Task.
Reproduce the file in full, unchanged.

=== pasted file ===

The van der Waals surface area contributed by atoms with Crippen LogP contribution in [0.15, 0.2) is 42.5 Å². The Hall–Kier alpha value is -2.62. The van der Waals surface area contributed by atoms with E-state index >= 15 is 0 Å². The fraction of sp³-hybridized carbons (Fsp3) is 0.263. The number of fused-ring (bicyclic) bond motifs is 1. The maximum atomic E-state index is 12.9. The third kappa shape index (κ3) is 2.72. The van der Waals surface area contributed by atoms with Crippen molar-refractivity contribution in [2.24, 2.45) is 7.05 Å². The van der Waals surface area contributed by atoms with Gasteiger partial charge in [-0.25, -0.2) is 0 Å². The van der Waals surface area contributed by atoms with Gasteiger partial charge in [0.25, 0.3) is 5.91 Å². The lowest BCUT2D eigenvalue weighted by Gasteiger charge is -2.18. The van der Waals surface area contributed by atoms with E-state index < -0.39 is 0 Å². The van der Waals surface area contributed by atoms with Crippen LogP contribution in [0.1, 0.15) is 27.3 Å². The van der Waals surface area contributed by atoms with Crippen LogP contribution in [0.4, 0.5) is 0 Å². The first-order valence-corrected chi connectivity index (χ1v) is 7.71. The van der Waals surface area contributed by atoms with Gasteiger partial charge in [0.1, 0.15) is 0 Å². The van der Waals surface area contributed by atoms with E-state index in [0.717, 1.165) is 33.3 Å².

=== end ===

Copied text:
The van der Waals surface area contributed by atoms with Crippen LogP contribution in [0.15, 0.2) is 42.5 Å². The Hall–Kier alpha value is -2.62. The van der Waals surface area contributed by atoms with E-state index >= 15 is 0 Å². The fraction of sp³-hybridized carbons (Fsp3) is 0.263. The number of fused-ring (bicyclic) bond motifs is 1. The maximum atomic E-state index is 12.9. The third kappa shape index (κ3) is 2.72. The van der Waals surface area contributed by atoms with Crippen molar-refractivity contribution in [2.24, 2.45) is 7.05 Å². The van der Waals surface area contributed by atoms with Gasteiger partial charge in [-0.25, -0.2) is 0 Å². The van der Waals surface area contributed by atoms with Gasteiger partial charge in [0.25, 0.3) is 5.91 Å². The lowest BCUT2D eigenvalue weighted by Gasteiger charge is -2.18. The van der Waals surface area contributed by atoms with E-state index < -0.39 is 0 Å². The van der Waals surface area contributed by atoms with Crippen LogP contribution in [0.1, 0.15) is 27.3 Å². The van der Waals surface area contributed by atoms with Crippen LogP contribution in [0.4, 0.5) is 0 Å². The first-order valence-corrected chi connectivity index (χ1v) is 7.71. The van der Waals surface area contributed by atoms with Gasteiger partial charge in [0.1, 0.15) is 0 Å². The van der Waals surface area contributed by atoms with E-state index in [0.717, 1.165) is 33.3 Å².